Higher Correlation Between Stocks and Bitcoin May Hurt Crypto Market, Analyst Says
The discussion of an existing correlation between stocks and Bitcoin continues.
Having been found to move in tandem during short periods, both asset classes have experienced gains in 2017 and losses in early 2018. Their common ground, however, may boil down to sentiment.
Correlation Between Stocks and Crypto Only Found over Short-Term
Traditional assets, such as stocks, and more novel assets, such as cryptocurrencies, may sometimes perform similarly during short periods of time as investors are driven by specific events that imply a bullish or bearish tone, Joe DiPasquale, CEO of cryptocurrency fund of hedge funds BitBull Capital, told Forbes.
“Investors enter markets when they are optimistic, traditional or digital. They tend to exit when sentiment is negative.”
In the long-term, however, analysts have found no relevant relationship between stock markets and cryptocurrencies, according to Blockforce Capital, a U.S.-based asset manager. It compared Bitcoin and the Standard & Poor’s 500 Index (S&P 500) from January 2015 through Oct. 11, 2018.
The report concluded there was no substantial correlation between the world’s most valuable cryptocurrency and the most famous stock index, according to Eric Ervin, CEO of Blockforce Capital.
“Historically, the correlation between the S&P 500 and Bitcoin has been insignificant. Although correlation values between the two asset classes has ticked up this year versus historical averages, with the current correlation hovering around .11, we believe this to be an insignificant value and don’t believe the two markets to be related. While most people talk about how Bitcoin is not correlated to the S&P 500, it’s important to recognize that not being correlated is not the same as being negatively correlated.”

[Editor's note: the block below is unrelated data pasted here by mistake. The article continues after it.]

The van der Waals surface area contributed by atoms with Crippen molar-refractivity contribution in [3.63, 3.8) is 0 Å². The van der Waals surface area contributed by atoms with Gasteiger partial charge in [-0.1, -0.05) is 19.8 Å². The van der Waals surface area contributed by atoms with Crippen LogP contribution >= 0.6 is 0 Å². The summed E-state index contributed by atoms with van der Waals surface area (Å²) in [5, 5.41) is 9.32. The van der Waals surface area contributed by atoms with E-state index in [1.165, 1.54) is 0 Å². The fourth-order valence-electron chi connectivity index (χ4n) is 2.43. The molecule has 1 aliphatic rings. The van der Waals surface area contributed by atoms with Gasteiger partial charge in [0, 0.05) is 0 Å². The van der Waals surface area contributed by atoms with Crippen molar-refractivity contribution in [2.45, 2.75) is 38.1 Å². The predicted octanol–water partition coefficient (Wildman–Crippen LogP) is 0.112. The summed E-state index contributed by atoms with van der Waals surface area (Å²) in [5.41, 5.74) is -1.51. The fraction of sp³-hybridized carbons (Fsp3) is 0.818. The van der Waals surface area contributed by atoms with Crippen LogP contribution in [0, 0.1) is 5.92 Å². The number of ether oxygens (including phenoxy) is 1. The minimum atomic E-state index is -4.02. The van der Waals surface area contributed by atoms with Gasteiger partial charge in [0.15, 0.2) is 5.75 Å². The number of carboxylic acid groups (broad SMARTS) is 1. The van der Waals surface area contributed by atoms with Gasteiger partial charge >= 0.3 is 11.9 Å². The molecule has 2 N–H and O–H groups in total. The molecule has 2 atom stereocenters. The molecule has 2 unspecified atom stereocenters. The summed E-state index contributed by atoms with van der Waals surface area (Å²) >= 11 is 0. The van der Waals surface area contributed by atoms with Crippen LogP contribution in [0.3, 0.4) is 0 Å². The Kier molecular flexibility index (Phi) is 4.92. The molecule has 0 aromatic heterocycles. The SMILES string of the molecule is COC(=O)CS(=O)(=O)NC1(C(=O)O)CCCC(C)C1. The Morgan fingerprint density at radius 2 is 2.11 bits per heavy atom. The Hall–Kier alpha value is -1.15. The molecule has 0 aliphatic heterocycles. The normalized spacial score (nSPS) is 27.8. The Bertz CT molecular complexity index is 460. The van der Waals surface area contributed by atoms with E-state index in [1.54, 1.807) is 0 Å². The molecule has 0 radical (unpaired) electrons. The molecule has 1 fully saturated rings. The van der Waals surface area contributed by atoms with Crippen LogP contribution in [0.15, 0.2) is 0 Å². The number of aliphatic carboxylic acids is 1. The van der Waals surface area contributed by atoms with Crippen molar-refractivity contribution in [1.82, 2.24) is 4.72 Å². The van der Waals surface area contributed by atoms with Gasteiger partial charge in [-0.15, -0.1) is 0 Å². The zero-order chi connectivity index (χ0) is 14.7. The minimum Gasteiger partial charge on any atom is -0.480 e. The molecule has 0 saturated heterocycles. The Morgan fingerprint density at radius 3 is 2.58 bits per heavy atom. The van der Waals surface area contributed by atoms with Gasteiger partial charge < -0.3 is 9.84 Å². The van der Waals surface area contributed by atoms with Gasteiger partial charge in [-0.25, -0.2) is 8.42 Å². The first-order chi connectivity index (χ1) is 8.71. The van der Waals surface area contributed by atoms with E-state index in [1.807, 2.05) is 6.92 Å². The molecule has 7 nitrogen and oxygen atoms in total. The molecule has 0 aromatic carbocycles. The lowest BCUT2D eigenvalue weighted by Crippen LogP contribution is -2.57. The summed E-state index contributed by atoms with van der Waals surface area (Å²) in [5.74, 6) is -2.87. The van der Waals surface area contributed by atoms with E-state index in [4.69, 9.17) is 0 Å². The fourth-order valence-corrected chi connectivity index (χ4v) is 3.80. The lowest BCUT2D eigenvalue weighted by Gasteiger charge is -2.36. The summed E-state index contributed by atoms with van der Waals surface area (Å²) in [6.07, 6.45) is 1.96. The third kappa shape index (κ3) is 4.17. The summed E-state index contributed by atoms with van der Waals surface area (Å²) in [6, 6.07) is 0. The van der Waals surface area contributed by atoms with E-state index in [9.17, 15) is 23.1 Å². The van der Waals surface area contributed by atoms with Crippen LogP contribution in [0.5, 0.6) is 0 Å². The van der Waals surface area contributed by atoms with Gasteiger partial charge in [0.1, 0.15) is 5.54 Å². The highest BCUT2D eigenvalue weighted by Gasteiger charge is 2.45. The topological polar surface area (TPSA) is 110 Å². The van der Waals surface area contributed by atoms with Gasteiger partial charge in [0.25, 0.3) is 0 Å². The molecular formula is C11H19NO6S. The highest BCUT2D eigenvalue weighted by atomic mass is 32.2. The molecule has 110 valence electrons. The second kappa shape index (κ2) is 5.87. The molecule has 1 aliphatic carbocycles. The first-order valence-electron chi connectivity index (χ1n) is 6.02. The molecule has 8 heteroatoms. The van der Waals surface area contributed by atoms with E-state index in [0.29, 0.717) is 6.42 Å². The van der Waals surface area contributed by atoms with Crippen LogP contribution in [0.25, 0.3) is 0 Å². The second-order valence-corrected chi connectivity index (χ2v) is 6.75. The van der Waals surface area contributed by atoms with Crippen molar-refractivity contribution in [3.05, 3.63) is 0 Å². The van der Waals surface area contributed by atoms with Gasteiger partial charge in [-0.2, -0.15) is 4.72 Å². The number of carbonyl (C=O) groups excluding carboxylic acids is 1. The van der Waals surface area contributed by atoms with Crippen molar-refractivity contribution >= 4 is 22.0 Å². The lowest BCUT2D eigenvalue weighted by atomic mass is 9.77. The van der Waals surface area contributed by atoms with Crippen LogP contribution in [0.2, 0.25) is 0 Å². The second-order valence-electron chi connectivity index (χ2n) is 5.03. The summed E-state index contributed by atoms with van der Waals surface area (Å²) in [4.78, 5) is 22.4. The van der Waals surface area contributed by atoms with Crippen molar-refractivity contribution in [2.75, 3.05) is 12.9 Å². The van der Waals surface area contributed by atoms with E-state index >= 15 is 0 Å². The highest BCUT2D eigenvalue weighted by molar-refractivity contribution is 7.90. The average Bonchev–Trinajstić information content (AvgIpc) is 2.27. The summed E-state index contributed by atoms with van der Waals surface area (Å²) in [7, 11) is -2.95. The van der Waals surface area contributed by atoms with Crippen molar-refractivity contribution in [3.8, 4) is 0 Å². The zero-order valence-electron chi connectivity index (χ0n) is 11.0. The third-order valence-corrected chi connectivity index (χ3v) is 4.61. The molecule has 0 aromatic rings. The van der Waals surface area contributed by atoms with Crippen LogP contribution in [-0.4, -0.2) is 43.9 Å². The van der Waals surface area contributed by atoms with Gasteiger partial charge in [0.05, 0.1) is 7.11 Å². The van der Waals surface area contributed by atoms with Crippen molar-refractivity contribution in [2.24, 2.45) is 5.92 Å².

As institutional investors enter the cryptocurrency space, the market may experience changes in the way it perceives value in relation to other asset classes like stocks and bonds. In this case, correlations may eventually push higher, according to analyst Tim Enneking, managing director of Digital Capital Management, who pointed out to potential side effects.
One of cryptocurrency’s “historical advantages has always been the absence of correlation to fiat investment classes. If correlation were to increase on a sustained basis, it would make crypto a far less attractive investment.”
While some asset managers completely dismiss the idea of a correlation between stocks and cryptocurrencies, others have begun using Bitcoin as a sentiment indicator, such as Tom Forester, CIO at Forester Capital Management, and Doug Ramsey, CIO at Leuthold Group. Its highly volatile nature may prove useful to market crashes. Theoretically, the riskier asset would fall first in such a situation.
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